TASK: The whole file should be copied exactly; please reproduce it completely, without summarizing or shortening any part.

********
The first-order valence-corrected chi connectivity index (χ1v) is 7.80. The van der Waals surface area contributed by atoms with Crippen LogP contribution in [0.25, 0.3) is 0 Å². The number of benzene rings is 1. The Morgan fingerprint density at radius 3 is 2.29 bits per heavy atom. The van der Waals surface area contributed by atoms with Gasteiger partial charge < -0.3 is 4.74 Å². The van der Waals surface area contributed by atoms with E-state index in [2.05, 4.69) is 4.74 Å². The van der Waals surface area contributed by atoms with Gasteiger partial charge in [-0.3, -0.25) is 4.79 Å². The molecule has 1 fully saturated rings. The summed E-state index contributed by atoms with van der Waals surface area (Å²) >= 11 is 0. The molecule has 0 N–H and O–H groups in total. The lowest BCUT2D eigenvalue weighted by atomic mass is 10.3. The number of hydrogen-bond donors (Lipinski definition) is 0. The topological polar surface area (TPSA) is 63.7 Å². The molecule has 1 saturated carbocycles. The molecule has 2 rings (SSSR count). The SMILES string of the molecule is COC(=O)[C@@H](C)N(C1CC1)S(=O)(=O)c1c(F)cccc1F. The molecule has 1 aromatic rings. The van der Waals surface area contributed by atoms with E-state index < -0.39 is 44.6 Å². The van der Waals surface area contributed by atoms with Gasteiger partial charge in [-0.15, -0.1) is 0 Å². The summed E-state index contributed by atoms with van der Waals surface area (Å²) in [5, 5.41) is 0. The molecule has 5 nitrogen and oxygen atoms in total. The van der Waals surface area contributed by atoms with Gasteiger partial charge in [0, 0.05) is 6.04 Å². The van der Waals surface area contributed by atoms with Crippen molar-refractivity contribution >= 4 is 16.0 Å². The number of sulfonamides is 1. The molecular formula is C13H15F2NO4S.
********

The first-order valence-corrected chi connectivity index (χ1v) is 7.80. The van der Waals surface area contributed by atoms with Crippen LogP contribution in [0.25, 0.3) is 0 Å². The number of benzene rings is 1. The Morgan fingerprint density at radius 3 is 2.29 bits per heavy atom. The van der Waals surface area contributed by atoms with Gasteiger partial charge < -0.3 is 4.74 Å². The van der Waals surface area contributed by atoms with E-state index in [2.05, 4.69) is 4.74 Å². The van der Waals surface area contributed by atoms with Gasteiger partial charge in [-0.3, -0.25) is 4.79 Å². The molecule has 1 fully saturated rings. The summed E-state index contributed by atoms with van der Waals surface area (Å²) >= 11 is 0. The molecule has 0 N–H and O–H groups in total. The lowest BCUT2D eigenvalue weighted by atomic mass is 10.3. The number of hydrogen-bond donors (Lipinski definition) is 0. The topological polar surface area (TPSA) is 63.7 Å². The molecule has 1 saturated carbocycles. The molecule has 2 rings (SSSR count). The SMILES string of the molecule is COC(=O)[C@@H](C)N(C1CC1)S(=O)(=O)c1c(F)cccc1F. The molecule has 1 aromatic rings. The van der Waals surface area contributed by atoms with E-state index < -0.39 is 44.6 Å². The van der Waals surface area contributed by atoms with Gasteiger partial charge in [-0.15, -0.1) is 0 Å². The summed E-state index contributed by atoms with van der Waals surface area (Å²) in [5, 5.41) is 0. The molecule has 5 nitrogen and oxygen atoms in total. The van der Waals surface area contributed by atoms with Gasteiger partial charge in [0, 0.05) is 6.04 Å². The van der Waals surface area contributed by atoms with Crippen molar-refractivity contribution >= 4 is 16.0 Å². The number of sulfonamides is 1. The molecular formula is C13H15F2NO4S.